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If the length and width of a rectangle are multiplied by the same number, then . . .

-- the perimeter is multiplied by the same number

-- the area is multiplied by the square of the numbner

Q: What happens to the perimeter and the area of a rectangle if the length and the width are multiplied by the same number Use diagrams to explain?

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the area of a rectangleis 100 square inches. The perimeter of the rectangle is 40 inches. A second rectangle has the same area but a different perimeter. Is the secind rectangle a square? Explain why or why not.

No, any shape with four sides and same perimeter will always be a square.

Yes, there is. The area of a rectangle sets a lower limit on its perimeter.If the area is A, then the quadrilateral shape with the smallest perimeter has sides of length sqrt(A). Therefore the minimum perimeter is 4*sqrt(A). The perimeter can have any value grater than that since the area of the rectangle can be maintained while making it thinner and longer and thus increasing its perimeter with out any upper limit.

Perimeter: 7+3+7+3 = 20 inches Area: 7 times 3 = 21 square inches

I think if it were to be a triangle that it would be six on each

Related questions

the area of a rectangleis 100 square inches. The perimeter of the rectangle is 40 inches. A second rectangle has the same area but a different perimeter. Is the secind rectangle a square? Explain why or why not.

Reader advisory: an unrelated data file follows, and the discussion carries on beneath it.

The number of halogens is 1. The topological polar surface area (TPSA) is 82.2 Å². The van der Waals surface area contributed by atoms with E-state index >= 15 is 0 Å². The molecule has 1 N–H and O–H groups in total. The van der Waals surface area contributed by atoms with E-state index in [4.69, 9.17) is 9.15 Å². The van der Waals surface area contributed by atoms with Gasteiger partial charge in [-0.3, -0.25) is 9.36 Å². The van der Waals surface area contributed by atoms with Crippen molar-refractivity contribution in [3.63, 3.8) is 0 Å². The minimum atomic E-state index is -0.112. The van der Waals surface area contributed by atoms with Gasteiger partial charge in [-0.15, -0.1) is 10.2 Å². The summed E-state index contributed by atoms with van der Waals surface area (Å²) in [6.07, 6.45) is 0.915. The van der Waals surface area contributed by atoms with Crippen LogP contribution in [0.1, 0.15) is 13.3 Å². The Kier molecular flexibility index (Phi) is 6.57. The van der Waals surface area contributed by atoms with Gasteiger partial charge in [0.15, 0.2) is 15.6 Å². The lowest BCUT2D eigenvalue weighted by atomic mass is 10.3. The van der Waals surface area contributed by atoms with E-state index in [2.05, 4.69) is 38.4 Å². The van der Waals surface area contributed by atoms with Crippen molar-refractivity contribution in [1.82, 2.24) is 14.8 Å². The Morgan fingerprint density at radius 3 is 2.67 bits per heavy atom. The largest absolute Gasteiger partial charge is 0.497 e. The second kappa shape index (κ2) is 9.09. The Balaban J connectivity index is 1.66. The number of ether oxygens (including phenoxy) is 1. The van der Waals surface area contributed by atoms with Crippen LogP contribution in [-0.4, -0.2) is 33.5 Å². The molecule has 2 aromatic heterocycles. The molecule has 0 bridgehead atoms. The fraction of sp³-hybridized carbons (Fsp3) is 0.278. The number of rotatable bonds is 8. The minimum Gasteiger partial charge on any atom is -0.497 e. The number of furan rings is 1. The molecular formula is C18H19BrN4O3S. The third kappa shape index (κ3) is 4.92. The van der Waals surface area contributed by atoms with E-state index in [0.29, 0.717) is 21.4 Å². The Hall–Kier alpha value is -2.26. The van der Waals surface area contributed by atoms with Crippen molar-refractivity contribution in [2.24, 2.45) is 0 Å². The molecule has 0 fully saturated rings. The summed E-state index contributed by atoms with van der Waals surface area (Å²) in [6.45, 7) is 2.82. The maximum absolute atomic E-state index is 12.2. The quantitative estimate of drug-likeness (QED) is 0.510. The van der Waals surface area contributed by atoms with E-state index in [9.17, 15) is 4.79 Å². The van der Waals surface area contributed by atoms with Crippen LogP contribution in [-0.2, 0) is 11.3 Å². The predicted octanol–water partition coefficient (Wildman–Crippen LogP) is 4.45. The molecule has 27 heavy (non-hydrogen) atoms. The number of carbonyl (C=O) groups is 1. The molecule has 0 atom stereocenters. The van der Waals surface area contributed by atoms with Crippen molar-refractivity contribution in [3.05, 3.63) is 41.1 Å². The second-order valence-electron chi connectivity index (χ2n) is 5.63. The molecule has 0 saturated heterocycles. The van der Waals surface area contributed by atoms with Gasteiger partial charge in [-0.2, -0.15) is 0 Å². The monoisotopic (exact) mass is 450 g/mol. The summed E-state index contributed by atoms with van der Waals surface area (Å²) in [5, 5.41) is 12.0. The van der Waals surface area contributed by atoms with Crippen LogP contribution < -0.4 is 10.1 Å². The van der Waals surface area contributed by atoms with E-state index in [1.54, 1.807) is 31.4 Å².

No, any shape with four sides and same perimeter will always be a square.

Yes, there is. The area of a rectangle sets a lower limit on its perimeter.If the area is A, then the quadrilateral shape with the smallest perimeter has sides of length sqrt(A). Therefore the minimum perimeter is 4*sqrt(A). The perimeter can have any value grater than that since the area of the rectangle can be maintained while making it thinner and longer and thus increasing its perimeter with out any upper limit.

i dont know the anwser

Perimeter: 7+3+7+3 = 20 inches Area: 7 times 3 = 21 square inches

When you think about it for a while, they're really NOT different. The rectangle formula needs a bit more detail, because its sides don't all have the same length, so its length and its width have to be handled separately. But the rectangle formula works perfectly well if you use it to find the perimeter of a square.

I think if it were to be a triangle that it would be six on each

90m. hey um can u explain how to work tht out plez? thanks -Mikeman97

if the perimeter is 12 then the semi perimeter is 6 p=2L+2w 12=2L+2w by division 6=L+w

Could a traingle and a rectangle ever be congruent? Explain.

The explanation is that the perimeter is the distance around a figure.

Add up the lengths of all the sides. Since there are two pair of equal sides, just take each the length and double it and then the width and double it. Now add those two numbers. If the length is L and the width is W, the perimeter is 2L +2W